Consensus in a wiki environment/Measuring Consensus

On this page we will look at various ways of measuring consensus, pitfalls to avoid, and some examples of 'best practice'. Please feel free to contribute to building this resource!

Consensus without majority rule


Parliamentary procedure contrasts with consensus by broad support. In parliamentary procedure, a majority rule determines the outcome, which may lead to stakeholders disappointed if there input is shorted or excluded. Those that operate by broad support feel they can achieve greater consensus than what simple majority rule achieves. To measure consensus without majority rule, the participants attempt to find unanimity, by broad support, among the stakeholders, which does not mean the stakeholders must compromise what is important to them. (Susskind, McKearnan & Thomas-Larmer 1999, p. 5)

Consensus differs from a vote, like a majority rule. In a consensus the viewpoints are significant, but in a vote the individual tally from each person is significant.

How to balance a consensus


Consensus can balance the needs of the majority with the needs of the minority, so it is important to understand everyone's viewpoint.


  1. If a majority of the people have the same viewpoint, then that is one viewpoint in the consensus. If the minority of the people have the same viewpoint, then that is also another viewpoint in the consensus. If there is only a minority viewpoint and majority viewpoint, then there are only two viewpoints among all the stakeholders.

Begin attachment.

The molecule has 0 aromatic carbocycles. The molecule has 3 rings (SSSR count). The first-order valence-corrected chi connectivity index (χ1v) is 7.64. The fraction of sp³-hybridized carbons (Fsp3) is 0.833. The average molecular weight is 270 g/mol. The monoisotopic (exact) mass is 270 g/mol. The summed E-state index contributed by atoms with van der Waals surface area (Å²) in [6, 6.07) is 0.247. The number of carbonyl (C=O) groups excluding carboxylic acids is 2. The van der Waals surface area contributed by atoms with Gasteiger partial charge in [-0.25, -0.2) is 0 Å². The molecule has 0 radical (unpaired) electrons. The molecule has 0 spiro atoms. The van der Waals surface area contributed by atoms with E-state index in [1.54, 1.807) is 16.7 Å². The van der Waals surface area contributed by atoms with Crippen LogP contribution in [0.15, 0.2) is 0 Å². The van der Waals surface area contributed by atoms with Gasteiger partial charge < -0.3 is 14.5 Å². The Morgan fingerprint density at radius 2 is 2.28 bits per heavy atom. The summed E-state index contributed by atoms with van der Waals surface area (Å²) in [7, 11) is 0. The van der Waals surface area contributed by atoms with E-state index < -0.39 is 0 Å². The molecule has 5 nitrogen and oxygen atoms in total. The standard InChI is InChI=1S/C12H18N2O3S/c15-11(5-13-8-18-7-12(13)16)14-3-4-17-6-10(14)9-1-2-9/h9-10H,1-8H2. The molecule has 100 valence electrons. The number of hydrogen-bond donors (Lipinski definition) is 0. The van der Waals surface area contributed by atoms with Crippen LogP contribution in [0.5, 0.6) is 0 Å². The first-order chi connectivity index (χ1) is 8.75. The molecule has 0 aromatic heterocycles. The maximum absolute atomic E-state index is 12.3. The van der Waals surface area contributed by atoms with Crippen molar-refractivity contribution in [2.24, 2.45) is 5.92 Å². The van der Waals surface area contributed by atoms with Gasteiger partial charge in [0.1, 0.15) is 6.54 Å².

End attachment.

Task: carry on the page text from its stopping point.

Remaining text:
2. If 4 people share a common view, 2 people share a different common view, and 5 more people share another common view, than 3 viewpoints are said to exist. People who agree, but agree for different reasons, may still have their views counted as separate viewpoints.

Does a new stakeholder represent an existing or new viewpoint?


Measuring consensus involves determining whether or not concerns were relevant and considers whether concerns brought up were reasonably addressed or satisfied by discussion or changes. Sometimes the determined outcome of consensus can also be questioned, questionable or members of the community may question the motives of the person who made the consensus determination, which may lead to further discussion that may result in a different outcome.

Who measures the consensus?


Community participants may sometimes question how consensus was measured, or feel that the motivation of the person who made the determination is questionable, which may lead to further discussion with a different outcome.


  • Susskind, Lawrence; McKearnan, Sarah; Thomas-Larmer, Jennifer (1999), The Consensus Building Handbook: A Comprehensive Guide to Reaching Agreement, US: SAGE, ISBN 9780761908449